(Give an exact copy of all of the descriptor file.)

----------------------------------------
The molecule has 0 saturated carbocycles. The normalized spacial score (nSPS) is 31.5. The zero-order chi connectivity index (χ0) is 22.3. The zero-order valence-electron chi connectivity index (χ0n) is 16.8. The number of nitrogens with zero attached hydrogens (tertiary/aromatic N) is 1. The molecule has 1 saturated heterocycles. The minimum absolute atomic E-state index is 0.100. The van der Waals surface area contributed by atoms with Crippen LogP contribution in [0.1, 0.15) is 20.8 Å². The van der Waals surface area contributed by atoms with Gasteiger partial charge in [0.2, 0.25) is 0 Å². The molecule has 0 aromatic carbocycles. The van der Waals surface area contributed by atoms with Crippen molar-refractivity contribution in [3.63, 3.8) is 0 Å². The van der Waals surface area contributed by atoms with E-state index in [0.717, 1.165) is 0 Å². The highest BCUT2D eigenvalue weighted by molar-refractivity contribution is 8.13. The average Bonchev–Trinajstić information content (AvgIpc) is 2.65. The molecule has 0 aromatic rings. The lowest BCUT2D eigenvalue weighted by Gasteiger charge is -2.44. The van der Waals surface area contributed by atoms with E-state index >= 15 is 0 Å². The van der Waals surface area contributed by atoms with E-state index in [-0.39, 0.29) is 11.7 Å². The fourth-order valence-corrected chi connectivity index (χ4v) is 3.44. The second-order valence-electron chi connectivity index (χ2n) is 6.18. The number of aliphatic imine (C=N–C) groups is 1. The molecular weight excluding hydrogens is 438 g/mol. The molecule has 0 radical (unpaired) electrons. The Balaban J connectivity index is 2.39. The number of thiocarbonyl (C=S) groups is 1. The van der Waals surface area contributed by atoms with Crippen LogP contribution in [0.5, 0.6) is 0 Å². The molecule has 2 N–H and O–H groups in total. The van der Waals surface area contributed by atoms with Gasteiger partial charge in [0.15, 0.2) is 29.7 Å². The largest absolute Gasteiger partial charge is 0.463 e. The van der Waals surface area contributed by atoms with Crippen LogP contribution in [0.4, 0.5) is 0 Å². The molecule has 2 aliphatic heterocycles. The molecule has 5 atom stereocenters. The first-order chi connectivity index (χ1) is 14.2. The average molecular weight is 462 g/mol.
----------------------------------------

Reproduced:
The molecule has 0 saturated carbocycles. The normalized spacial score (nSPS) is 31.5. The zero-order chi connectivity index (χ0) is 22.3. The zero-order valence-electron chi connectivity index (χ0n) is 16.8. The number of nitrogens with zero attached hydrogens (tertiary/aromatic N) is 1. The molecule has 1 saturated heterocycles. The minimum absolute atomic E-state index is 0.100. The van der Waals surface area contributed by atoms with Crippen LogP contribution in [0.1, 0.15) is 20.8 Å². The van der Waals surface area contributed by atoms with Gasteiger partial charge in [0.2, 0.25) is 0 Å². The molecule has 0 aromatic carbocycles. The van der Waals surface area contributed by atoms with Crippen molar-refractivity contribution in [3.63, 3.8) is 0 Å². The van der Waals surface area contributed by atoms with E-state index in [0.717, 1.165) is 0 Å². The highest BCUT2D eigenvalue weighted by molar-refractivity contribution is 8.13. The average Bonchev–Trinajstić information content (AvgIpc) is 2.65. The molecule has 0 aromatic rings. The lowest BCUT2D eigenvalue weighted by Gasteiger charge is -2.44. The van der Waals surface area contributed by atoms with E-state index >= 15 is 0 Å². The van der Waals surface area contributed by atoms with E-state index in [-0.39, 0.29) is 11.7 Å². The fourth-order valence-corrected chi connectivity index (χ4v) is 3.44. The second-order valence-electron chi connectivity index (χ2n) is 6.18. The number of aliphatic imine (C=N–C) groups is 1. The molecular weight excluding hydrogens is 438 g/mol. The molecule has 0 radical (unpaired) electrons. The Balaban J connectivity index is 2.39. The number of thiocarbonyl (C=S) groups is 1. The van der Waals surface area contributed by atoms with Crippen LogP contribution in [0.5, 0.6) is 0 Å². The molecule has 2 N–H and O–H groups in total. The van der Waals surface area contributed by atoms with Gasteiger partial charge in [0.15, 0.2) is 29.7 Å². The largest absolute Gasteiger partial charge is 0.463 e. The van der Waals surface area contributed by atoms with Crippen LogP contribution in [0.4, 0.5) is 0 Å². The molecule has 2 aliphatic heterocycles. The molecule has 5 atom stereocenters. The first-order chi connectivity index (χ1) is 14.2. The average molecular weight is 462 g/mol.